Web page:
To get ready for 2009, I invite you to fantasize in depth about the fertile alliances that might be possible for you to cultivate in the coming months. These lively, inspiring bonds could be with people you haven't met yet. They could be with acquaintances you barely know but would like to know better. And they could be with friends, collaborators, and loved ones you're already intimate with but want to become even closer to. The coming year has the potential to bring revolutionary advances in the quality and intensity of your relationships, so it will be smart for you to work hard on making that happen.

If you are not familiar with it, I always enjoy Rob Brezny's "Free Will Astrology" columns in the Metro.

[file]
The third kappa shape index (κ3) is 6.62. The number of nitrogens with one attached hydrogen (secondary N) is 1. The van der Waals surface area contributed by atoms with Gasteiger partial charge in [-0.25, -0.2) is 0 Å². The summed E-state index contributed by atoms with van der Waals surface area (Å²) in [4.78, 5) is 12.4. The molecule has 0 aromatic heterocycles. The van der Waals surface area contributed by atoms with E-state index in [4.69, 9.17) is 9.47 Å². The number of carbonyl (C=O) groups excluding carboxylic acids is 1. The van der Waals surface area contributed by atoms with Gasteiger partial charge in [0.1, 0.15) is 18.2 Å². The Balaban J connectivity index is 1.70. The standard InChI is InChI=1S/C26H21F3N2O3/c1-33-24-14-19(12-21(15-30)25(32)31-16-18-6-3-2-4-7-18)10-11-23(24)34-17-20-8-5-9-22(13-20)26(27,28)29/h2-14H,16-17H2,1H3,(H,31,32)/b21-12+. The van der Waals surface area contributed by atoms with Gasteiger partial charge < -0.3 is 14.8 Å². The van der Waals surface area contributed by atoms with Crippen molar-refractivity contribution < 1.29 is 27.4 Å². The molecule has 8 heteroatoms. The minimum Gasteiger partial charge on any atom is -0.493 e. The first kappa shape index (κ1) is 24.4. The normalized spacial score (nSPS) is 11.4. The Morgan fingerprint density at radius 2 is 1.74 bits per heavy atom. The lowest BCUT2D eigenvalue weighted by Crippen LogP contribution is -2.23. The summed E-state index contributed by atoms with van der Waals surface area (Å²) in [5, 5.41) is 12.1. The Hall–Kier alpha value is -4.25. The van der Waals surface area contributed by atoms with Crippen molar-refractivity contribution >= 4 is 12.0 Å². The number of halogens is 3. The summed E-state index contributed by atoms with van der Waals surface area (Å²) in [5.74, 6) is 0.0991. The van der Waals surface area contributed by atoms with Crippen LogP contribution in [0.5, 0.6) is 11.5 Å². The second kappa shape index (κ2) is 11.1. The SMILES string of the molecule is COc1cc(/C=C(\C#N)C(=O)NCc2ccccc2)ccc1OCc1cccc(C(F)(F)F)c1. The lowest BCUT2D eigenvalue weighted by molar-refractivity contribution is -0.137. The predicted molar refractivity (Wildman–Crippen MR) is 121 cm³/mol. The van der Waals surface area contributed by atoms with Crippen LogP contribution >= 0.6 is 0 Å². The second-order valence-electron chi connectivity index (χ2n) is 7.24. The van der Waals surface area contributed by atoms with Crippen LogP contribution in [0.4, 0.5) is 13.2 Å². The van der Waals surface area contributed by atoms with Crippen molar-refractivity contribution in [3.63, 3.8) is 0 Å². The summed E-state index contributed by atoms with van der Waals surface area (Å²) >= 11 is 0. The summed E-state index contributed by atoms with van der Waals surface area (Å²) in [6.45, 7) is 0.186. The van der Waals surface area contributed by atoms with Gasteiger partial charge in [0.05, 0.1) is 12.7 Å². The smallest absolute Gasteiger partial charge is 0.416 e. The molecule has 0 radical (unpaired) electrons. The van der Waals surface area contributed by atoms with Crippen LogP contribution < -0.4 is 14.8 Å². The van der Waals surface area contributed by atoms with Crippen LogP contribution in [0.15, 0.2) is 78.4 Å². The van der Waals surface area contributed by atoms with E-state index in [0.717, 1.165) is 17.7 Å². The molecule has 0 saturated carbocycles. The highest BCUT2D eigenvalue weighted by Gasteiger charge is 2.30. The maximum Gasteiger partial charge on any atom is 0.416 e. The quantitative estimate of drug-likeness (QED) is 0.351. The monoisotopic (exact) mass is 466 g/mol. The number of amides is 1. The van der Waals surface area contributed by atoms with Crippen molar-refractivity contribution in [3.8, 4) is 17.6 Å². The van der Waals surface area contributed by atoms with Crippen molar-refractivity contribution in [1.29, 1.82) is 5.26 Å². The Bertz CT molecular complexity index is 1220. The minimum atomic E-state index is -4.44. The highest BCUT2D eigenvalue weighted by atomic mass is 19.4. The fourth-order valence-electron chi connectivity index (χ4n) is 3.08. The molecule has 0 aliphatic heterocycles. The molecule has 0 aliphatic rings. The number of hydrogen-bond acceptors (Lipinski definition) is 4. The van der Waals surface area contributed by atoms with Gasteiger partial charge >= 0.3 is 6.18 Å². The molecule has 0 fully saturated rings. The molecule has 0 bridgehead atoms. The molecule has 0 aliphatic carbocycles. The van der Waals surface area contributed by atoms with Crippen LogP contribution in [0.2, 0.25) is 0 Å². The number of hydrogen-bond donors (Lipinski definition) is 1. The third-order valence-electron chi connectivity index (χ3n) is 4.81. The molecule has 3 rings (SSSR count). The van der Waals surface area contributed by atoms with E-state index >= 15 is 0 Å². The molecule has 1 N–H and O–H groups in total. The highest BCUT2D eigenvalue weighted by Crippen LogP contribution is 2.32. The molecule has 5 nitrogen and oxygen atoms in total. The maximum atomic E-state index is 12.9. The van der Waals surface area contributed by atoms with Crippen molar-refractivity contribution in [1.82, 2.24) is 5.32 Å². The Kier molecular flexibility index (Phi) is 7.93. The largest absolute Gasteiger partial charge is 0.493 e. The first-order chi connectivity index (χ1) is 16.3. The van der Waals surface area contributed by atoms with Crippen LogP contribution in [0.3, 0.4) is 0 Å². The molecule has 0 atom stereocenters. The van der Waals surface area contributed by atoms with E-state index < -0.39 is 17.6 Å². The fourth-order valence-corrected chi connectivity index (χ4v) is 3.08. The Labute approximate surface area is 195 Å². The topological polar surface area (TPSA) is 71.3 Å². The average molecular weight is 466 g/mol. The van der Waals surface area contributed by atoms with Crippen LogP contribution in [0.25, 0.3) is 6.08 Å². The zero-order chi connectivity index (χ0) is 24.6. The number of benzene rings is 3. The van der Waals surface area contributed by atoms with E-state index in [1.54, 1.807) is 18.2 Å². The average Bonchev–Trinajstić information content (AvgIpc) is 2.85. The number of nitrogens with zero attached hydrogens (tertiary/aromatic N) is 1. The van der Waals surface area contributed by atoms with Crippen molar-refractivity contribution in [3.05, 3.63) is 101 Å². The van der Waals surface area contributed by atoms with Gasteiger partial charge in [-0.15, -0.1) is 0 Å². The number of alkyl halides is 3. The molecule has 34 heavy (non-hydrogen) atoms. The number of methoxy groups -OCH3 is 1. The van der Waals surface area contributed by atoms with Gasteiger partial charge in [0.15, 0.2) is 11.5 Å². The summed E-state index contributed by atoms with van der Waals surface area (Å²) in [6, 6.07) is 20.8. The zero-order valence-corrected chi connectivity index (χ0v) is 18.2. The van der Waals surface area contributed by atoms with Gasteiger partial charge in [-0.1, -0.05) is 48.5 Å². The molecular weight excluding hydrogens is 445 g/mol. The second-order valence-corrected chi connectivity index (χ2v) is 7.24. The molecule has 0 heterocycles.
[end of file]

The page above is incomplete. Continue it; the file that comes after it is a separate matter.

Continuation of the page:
And Then, After Lunch

I stopped at a small deli and had a roast beef and cheddar sandwich, on wheat, with tomatoes and mayo. It was good, simple and filling. After that, I stopped at Lucky on Mathilda Avenue and picked up some odds and ends for tomorrow (specifically, a cream cheese coffee cake for daily munching and an apple pie for dessert).

I am back in the office now and it is still very slow, as expected. I picked up the Metro (our local alternative press newspaper) and I will spend a bit of time now reading it.

Sometimes We Need To Get A Sandwich...

Well, it is the day before Christmas.

It is very quiet here at work. I got one email this morning, from a customer, thanking me for a piece of work I did yesterday.

The phone has rung three times.